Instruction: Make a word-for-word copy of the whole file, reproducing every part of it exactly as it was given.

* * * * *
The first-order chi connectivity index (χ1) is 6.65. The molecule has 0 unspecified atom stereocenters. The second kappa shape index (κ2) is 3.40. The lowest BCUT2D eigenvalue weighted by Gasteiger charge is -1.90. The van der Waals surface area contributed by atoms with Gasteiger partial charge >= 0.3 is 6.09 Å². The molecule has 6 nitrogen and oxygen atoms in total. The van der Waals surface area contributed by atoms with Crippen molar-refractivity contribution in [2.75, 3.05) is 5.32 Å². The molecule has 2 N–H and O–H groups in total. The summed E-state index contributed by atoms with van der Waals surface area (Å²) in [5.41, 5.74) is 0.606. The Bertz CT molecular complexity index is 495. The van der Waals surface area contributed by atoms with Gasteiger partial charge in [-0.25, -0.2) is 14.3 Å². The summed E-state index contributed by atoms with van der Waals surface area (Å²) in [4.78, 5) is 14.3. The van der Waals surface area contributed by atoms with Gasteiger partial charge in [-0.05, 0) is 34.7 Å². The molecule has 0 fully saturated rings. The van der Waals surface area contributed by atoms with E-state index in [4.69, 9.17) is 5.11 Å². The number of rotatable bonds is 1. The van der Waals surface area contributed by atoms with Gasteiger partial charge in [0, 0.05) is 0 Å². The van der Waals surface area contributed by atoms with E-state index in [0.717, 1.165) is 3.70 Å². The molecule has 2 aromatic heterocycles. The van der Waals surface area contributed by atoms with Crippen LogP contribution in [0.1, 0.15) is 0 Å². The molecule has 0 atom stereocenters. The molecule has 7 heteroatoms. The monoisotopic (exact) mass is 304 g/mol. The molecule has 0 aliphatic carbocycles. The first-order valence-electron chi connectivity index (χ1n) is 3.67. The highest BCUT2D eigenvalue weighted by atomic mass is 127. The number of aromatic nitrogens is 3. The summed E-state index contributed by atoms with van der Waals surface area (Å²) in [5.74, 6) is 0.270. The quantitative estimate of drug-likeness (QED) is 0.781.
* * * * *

The first-order chi connectivity index (χ1) is 6.65. The molecule has 0 unspecified atom stereocenters. The second kappa shape index (κ2) is 3.40. The lowest BCUT2D eigenvalue weighted by Gasteiger charge is -1.90. The van der Waals surface area contributed by atoms with Gasteiger partial charge >= 0.3 is 6.09 Å². The molecule has 6 nitrogen and oxygen atoms in total. The van der Waals surface area contributed by atoms with Crippen molar-refractivity contribution in [2.75, 3.05) is 5.32 Å². The molecule has 2 N–H and O–H groups in total. The summed E-state index contributed by atoms with van der Waals surface area (Å²) in [5.41, 5.74) is 0.606. The Bertz CT molecular complexity index is 495. The van der Waals surface area contributed by atoms with Gasteiger partial charge in [-0.25, -0.2) is 14.3 Å². The summed E-state index contributed by atoms with van der Waals surface area (Å²) in [4.78, 5) is 14.3. The van der Waals surface area contributed by atoms with Gasteiger partial charge in [-0.05, 0) is 34.7 Å². The molecule has 0 fully saturated rings. The van der Waals surface area contributed by atoms with E-state index in [4.69, 9.17) is 5.11 Å². The number of rotatable bonds is 1. The van der Waals surface area contributed by atoms with Gasteiger partial charge in [0, 0.05) is 0 Å². The van der Waals surface area contributed by atoms with E-state index in [0.717, 1.165) is 3.70 Å². The molecule has 2 aromatic heterocycles. The van der Waals surface area contributed by atoms with Crippen LogP contribution in [0.1, 0.15) is 0 Å². The molecule has 0 atom stereocenters. The molecule has 7 heteroatoms. The monoisotopic (exact) mass is 304 g/mol. The molecule has 0 aliphatic carbocycles. The first-order valence-electron chi connectivity index (χ1n) is 3.67. The highest BCUT2D eigenvalue weighted by atomic mass is 127. The number of aromatic nitrogens is 3. The summed E-state index contributed by atoms with van der Waals surface area (Å²) in [5.74, 6) is 0.270. The quantitative estimate of drug-likeness (QED) is 0.781.